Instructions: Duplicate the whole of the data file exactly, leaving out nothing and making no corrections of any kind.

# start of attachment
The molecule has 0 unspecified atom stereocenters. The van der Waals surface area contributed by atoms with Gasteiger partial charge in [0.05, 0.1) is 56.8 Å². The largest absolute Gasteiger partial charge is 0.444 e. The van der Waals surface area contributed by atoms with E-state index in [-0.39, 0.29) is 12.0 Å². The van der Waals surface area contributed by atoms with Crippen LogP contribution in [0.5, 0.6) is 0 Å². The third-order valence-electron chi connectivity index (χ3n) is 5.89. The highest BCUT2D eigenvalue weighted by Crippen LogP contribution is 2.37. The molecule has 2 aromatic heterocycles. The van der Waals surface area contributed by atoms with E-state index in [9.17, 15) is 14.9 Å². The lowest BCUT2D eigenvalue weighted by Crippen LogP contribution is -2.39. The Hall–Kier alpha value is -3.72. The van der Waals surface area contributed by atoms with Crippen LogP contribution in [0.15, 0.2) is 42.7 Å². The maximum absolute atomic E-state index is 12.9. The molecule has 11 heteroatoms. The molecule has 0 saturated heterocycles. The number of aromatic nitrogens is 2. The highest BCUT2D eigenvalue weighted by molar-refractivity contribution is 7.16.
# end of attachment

The molecule has 0 unspecified atom stereocenters. The van der Waals surface area contributed by atoms with Gasteiger partial charge in [0.05, 0.1) is 56.8 Å². The largest absolute Gasteiger partial charge is 0.444 e. The van der Waals surface area contributed by atoms with E-state index in [-0.39, 0.29) is 12.0 Å². The van der Waals surface area contributed by atoms with Crippen LogP contribution in [0.5, 0.6) is 0 Å². The third-order valence-electron chi connectivity index (χ3n) is 5.89. The highest BCUT2D eigenvalue weighted by Crippen LogP contribution is 2.37. The molecule has 2 aromatic heterocycles. The van der Waals surface area contributed by atoms with E-state index in [9.17, 15) is 14.9 Å². The lowest BCUT2D eigenvalue weighted by Crippen LogP contribution is -2.39. The Hall–Kier alpha value is -3.72. The van der Waals surface area contributed by atoms with Crippen LogP contribution in [0.15, 0.2) is 42.7 Å². The maximum absolute atomic E-state index is 12.9. The molecule has 11 heteroatoms. The molecule has 0 saturated heterocycles. The number of aromatic nitrogens is 2. The highest BCUT2D eigenvalue weighted by molar-refractivity contribution is 7.16.